Hebrews 12:14, “Strive for peace with everyone, and for the holiness without which no one will see the Lord.”
Yesterday, we examined Hebrews 12:12–13 and looked briefly at the call for us to keep on the straight path so that we might run the race of faith. This injunction is given so that the elect may not grow weary and so that they will hear the voice of God to stay in the race. Yet, by God’s Spirit, all of the elect will most certainly hear these commands and pursue the prize of Christ with all of their might.
Before we look at some of the ways we can strengthen ourselves for the race ahead, we will once again remind ourselves that ultimately it is God who sustains and strengthens us and not we ourselves. The Spirit imparts spiritual gifts to us so that we will mature (1 Cor. 12:1–11). It is Christ who enables us to do all things (Phil. 4:13).
Nevertheless, once we have been granted gifts by the grace of God for our strength, we are responsible to live in gratitude for these gifts with a changed life. We are responsible to exercise these gifts and follow His commands. When we do these things, we take the gifts that Christ has given us and further strengthen ourselves. If we do not obey, we will not be empowered to run to the fullest.
In today’s passage, the author of Hebrews begins to tell us some of the ways we can prepare ourselves to finish the race. In 12:14, we are told to “strive for peace with everyone, and for the holiness without which no one will see the Lord.” This is such an important exhortation because the church is often tempted to pursue peace at the expense of holiness. In our own day, many denominations call for peace but not for holiness. They look askance on anyone who breaks fellowship over sin, insisting that unity is more important than truth.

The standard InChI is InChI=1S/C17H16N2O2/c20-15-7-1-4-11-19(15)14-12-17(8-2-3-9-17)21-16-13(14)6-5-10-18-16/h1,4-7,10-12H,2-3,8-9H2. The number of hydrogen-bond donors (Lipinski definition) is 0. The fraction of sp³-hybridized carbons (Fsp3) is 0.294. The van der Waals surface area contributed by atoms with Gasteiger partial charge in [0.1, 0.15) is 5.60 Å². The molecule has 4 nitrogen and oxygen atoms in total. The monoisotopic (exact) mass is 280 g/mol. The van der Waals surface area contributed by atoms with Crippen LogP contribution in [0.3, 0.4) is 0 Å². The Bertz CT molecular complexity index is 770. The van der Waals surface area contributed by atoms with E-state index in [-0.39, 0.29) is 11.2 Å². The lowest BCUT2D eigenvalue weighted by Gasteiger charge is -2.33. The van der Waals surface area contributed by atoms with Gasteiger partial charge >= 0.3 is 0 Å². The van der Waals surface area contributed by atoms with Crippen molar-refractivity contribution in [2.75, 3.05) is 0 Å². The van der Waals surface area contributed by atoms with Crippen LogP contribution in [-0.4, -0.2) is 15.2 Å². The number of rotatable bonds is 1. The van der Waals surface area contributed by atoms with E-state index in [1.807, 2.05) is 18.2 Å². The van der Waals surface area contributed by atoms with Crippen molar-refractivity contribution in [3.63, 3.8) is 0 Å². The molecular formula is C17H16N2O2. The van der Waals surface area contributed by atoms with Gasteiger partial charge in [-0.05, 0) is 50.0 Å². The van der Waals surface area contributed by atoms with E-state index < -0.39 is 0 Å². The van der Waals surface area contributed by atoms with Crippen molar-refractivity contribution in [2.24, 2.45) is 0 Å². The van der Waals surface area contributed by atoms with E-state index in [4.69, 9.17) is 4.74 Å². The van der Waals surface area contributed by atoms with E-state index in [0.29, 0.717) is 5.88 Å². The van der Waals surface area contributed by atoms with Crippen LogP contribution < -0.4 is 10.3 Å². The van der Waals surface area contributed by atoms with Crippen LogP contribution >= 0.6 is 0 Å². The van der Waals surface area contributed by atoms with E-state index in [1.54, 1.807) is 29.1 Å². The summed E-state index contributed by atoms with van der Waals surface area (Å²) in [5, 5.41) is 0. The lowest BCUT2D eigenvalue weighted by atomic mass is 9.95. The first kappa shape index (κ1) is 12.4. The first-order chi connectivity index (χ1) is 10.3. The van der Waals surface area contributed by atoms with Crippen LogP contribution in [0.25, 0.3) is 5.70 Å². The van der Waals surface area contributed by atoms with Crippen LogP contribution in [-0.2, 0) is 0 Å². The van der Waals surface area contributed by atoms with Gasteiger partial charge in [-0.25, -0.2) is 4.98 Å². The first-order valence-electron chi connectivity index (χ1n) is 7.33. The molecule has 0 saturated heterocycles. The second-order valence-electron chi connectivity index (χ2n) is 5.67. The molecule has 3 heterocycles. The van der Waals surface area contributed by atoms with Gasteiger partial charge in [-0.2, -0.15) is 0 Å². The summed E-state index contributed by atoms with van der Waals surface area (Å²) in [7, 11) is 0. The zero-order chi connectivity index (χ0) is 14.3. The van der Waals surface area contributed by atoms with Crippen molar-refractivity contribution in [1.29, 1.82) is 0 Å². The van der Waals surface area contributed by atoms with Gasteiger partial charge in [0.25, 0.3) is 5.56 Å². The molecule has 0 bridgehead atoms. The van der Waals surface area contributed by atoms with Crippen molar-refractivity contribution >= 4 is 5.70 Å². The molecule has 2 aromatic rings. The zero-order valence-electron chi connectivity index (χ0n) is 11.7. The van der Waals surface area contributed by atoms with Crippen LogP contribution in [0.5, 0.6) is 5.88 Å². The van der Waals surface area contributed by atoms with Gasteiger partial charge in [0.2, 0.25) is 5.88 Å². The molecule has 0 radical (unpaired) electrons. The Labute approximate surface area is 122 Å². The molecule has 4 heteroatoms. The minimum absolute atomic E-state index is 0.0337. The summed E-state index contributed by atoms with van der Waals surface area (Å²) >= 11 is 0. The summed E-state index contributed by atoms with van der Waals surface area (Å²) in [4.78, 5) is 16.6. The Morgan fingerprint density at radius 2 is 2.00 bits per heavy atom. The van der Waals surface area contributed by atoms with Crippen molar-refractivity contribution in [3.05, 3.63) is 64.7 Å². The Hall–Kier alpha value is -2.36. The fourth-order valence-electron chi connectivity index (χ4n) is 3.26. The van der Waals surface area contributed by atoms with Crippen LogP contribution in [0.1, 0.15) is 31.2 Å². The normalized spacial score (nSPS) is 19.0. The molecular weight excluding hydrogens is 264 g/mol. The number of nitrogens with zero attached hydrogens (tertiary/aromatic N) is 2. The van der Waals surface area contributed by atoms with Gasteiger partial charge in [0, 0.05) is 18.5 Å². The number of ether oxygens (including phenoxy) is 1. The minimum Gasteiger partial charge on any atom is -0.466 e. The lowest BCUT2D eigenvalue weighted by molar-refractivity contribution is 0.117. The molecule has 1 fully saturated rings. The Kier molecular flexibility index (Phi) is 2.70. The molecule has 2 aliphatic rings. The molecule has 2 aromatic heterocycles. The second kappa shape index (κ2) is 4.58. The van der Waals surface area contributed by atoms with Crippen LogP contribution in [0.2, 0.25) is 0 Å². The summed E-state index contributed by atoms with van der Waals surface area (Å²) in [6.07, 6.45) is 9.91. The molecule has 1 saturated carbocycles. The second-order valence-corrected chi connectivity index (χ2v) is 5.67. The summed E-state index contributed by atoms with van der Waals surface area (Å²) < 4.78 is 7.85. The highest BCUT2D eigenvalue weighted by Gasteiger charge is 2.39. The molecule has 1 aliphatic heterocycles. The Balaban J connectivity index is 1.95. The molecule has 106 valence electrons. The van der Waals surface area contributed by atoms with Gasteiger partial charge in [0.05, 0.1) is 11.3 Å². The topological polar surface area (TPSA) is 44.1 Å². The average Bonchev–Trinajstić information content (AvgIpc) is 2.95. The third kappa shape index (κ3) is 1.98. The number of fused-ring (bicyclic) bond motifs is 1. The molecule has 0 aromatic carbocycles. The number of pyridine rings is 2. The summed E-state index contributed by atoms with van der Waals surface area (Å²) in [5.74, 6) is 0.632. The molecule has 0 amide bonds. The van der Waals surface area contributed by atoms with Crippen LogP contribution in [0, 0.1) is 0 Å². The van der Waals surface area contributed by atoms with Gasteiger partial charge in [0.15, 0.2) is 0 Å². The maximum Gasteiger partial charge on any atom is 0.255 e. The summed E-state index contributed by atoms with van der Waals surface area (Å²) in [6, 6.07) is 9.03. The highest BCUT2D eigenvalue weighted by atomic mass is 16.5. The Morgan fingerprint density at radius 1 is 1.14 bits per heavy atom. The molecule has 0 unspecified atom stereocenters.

However, we can see from verse 14 that this is not the right way. We are to pursue peace and holiness. If we get along but tolerate sin, then peace does not benefit us at all. Things might be quiet, but festering sin will cause us to stumble in the race. Indeed, as John Owen says, “peace with other people is not to be carried out at any price.”
However, we must avoid the other extreme of pursuing unbiblical standards of “holiness” that create a morass of strife and legalism. For if we impose rules not based upon Scripture, or if we split churches over peripheral matters, we will be so focused on arguing with one another that we will not run the race with vigor.
Are you doing things that might disrupt the peace or holiness of the church? Go to the Lord in prayer, and ask whether you might be exhibiting divisiveness or whether you are unconcerned with the church’s purity. Whatever the case, take steps to further the peace and purity of your church.